In this country the movie is known by its story.  A movie is a story, is as good as its story.  Good story—good movie.  Unusual story—unusual movie, etc.  Nobody questions this.  It is accepted on all levels, even “the film is a visual medium” levels by its being held that the visuals are written first and then breathed to life by a great cameraman, director.  (Smith 41)

What do we see as we watch a film?  Are we watching closely and critically or are we invested only in a film’s story?

I do think it strange that nobody uses their eyes.  Occasionally a director will put in a “touch”—that can’t be explained with words, needn’t be, and this is always telling.  (Smith 41)

Is this “touch,” perhaps, related to Roland Barthes’ description of a photograph’s punctum? If so, can we apply Smith’s theories to comics in the same way, for example, that Marianne Hirsch draws on Barthes’ arguments in Family Frames, especially in her persuasive and influential reading of Maus in Chapter 1, “Mourning and Postmemory” (Hirsch 17)?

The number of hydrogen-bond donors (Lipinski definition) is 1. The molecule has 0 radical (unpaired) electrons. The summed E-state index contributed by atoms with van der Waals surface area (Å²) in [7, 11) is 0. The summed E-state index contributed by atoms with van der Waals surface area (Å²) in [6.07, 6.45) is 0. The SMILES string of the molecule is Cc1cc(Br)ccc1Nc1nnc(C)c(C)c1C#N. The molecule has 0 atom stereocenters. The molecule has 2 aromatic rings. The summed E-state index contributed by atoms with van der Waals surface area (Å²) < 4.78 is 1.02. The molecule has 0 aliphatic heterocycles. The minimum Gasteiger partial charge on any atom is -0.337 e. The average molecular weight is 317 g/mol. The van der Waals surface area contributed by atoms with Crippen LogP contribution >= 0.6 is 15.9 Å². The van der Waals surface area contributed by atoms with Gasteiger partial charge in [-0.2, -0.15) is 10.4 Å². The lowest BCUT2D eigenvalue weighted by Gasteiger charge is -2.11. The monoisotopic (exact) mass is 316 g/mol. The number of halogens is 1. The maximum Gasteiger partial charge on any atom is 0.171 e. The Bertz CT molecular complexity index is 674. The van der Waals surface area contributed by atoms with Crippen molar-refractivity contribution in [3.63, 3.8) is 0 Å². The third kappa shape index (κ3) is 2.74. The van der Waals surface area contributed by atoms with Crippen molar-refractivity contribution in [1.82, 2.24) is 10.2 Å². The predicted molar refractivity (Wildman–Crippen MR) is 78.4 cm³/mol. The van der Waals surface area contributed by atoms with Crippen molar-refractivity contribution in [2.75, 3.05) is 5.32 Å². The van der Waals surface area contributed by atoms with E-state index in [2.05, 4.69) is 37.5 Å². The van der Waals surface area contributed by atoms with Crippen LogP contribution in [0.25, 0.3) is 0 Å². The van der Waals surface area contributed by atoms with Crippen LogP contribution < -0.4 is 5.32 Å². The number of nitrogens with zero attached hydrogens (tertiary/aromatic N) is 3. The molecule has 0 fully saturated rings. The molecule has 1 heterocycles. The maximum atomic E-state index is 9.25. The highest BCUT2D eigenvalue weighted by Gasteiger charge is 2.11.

As Barthes writes in Camera Lucida, the punctum is the “element” or aspect of a photograph which has the potential to “sting”; it is a “speck, cut, little hole—and also a cast of the dice.  A photograph’s punctum is that accident which pricks me (but also bruises me, is poignant to me)” (Barthes 26—27).  Buscema’s painting of Spider-Man, however, does not “sting” me, nor does it bruise or harm me in any way.  Smith’s description of the “touch” is more intimate, sensual, and therefore more fitting for this analysis of “Date Night.”  If Barthes’ punctum is a strike or a slap, even an accidental one, it still hurts.  Smith’s “touch” is a caress, a gesture of familiarity, of longing, of desire.  Both the punctum and the touch, however, are poignant.  After all, as critics J. Hoberman and Jonathan Rosenbaum remind us in their book Midnight Movies, Smith once described Flaming Creatures—a series of beautiful, terrifying, profane, and transcendent images—“as a comedy set in a haunted Hollywood studio” (48).